Najib’s Trial. Day 7. 23 April 2019.

23 April 2019


Najib gave RM240k to news portal M’sian Digest

4.18pm – 16th witness Onn Hafiz Ghazi, who owns shares in online news portal operator Vital Spire Sdn Bhd, confirms receiving an RM240,000 cheque from Najib on Jan 30, 2015, to run online news portal Malaysian Digest.

During examination-in-chief by Saifuddin, Hafiz says that the now-defunct portal covered international and local news regarding politics, entertainment, and sports, among others.

Saifuddin: On whose orders did you set up the portal?

Hafiz: On the orders of Najib. I met him alone at the Prime Minister’s Office at that time. I received the cheque from him. He signed the cheque in front of me.

Malaysiakini previously reported in 2013 that Malaysian Digest had denied receiving monthly allocations from the Prime Minister’s Department.


‘Najib’s adviser wanted to know why Chinese appear anti-gov’t’

‘Should I continue looking at Najib?’ asks witness

3.25pm – Members of the public and the media inside the courtroom are in stitches after an incident occurs when Sim is asked by DPP Saifuddin if she can identify Najib in the courtroom.

DPP: Have you met Datuk Seri Najib (before)?

Sim: Yes, but always in a group of people sitting together.

DPP: Do you see him in court today?

Sim: Where should I look?

She is directed to look at the accused’s dock, before positively identifying the former premier.

Sim: Yes, yes, I see Datuk Seri Najib.

However, after answering the DPP’s question, Sim continues to look towards Najib, before asking the DPP whether she should continue looking at him.

RM300k spent on analyses of Chinese media reports for PMO

3.10pm – The prosecution calls its 14th witness, Rita Sim, who is the director of a media monitoring company named Centre for Strategic Engagement Sdn Bhd (Cense).

She testifies during examination-in-chief by DPP Saifuddin that her company conducted media monitoring and analyses on reports by six Chinese newspapers for the Prime Minister’s Office (PMO) during Dec 2014 and Jan 2015.

The company was paid a total of RM300,000 – or RM150,000 a month – for the services rendered.

This involved sending daily summaries of newspaper reports via Whatsapp to the media office of the PMO.

A cheque for RM300,000 made payable to Sim’s firm had been verified last week by Ambank employee Badrul Hisham Mohamad as originating from an Ambank account linked to Najib’s SRC International trial.

The director explains the services her firm provided to the PMO.

Sim: We looked at Chinese dailies every single day together with websites, and picked up issues that affect Chinese communities, and then summarised it daily, and sent it to the media office of the PMO. We sent this daily analysis to the office of the PMO.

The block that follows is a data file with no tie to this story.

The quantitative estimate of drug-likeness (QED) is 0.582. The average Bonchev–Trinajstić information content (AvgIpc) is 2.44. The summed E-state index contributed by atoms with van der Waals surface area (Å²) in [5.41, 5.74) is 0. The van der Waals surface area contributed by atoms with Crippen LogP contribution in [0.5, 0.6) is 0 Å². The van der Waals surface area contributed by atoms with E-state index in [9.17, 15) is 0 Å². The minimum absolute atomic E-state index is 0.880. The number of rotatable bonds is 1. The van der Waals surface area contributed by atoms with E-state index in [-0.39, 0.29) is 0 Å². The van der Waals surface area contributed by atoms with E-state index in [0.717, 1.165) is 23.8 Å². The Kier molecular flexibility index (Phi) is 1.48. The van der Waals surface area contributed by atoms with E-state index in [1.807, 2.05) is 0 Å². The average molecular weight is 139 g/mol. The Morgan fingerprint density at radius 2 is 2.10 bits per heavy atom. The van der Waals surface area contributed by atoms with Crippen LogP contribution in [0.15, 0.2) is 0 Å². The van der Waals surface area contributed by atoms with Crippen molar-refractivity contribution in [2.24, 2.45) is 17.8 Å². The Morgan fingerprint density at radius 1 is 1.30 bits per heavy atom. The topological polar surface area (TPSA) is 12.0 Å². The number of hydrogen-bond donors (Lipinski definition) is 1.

DPP: So what form was this analysis in? Hard copy, or what?

Sim: (It was) done and sent daily via Whatsapp, with weekly analysis by email. And monthly report.

DPP: So the monthly report was also sent by email?

Sim: It is actually a summary of the weekly report.

DPP: So you said you monitor the six Chinese newspapers?

Sim: Yes.

DPP: Can you name them?

Sim: Sin ChewNanyang Siang PauChina PressGuang Ming DailyKwong Wah Jit Poh, and Oriental Daily.

In her testimony, Sim also mentions that her company had been engaged by Najib’s former adviser, the late Jamaluddin Jarjis, to provide the services mentioned to the PMO.

DPP: From whom did you get this instruction to conduct this monitoring?

Sim: This instruction was given to us by the late Tan Sri Jamaludin Jarjis.

She also testifies that her company had received payment via its RHB Bank account, which had been opened at the bank’s Bangsar branch.

‘Najib’s adviser wanted to know why Chinese appear anti-gov’t’

3.40pm – Sim says the BN-led government engaged her firm in 2015 to gauge and formulate policies based on the sentiments of the Chinese community.

During cross-examination by defence counsel Shafee, Sim says the government wanted to understand what issues affected the community.

She notes that Najib’s then adviser Jamaluddin, who was present at meetings between her staff and the PMO’s Media Office in Putrajaya between late 2014 and early 2015, had wanted to know why the Chinese community appeared to be anti-government.

“The Chinese community should be the concern of all political parties, not just BN.

“The government of the day must derive policies for the Chinese community as the community is part of Malaysia,” she says.

She tells Shafee that education and the Unified Examination Certificate are among the issues that concern the community.

Sim states that Chinese Malaysians also want the middle-income trap, which affects most members of the community, to be addressed.

“I am a Malaysian. I love my country, I am nationalistic,” she says, adding that she is uncertain whether the government took the advice contained in the report the company submitted to it in 2015.



Clad in a black suit, he walks into the courtroom and sits down in the dock as Justice Mohd Nazlan also enters the court to begin proceedings.





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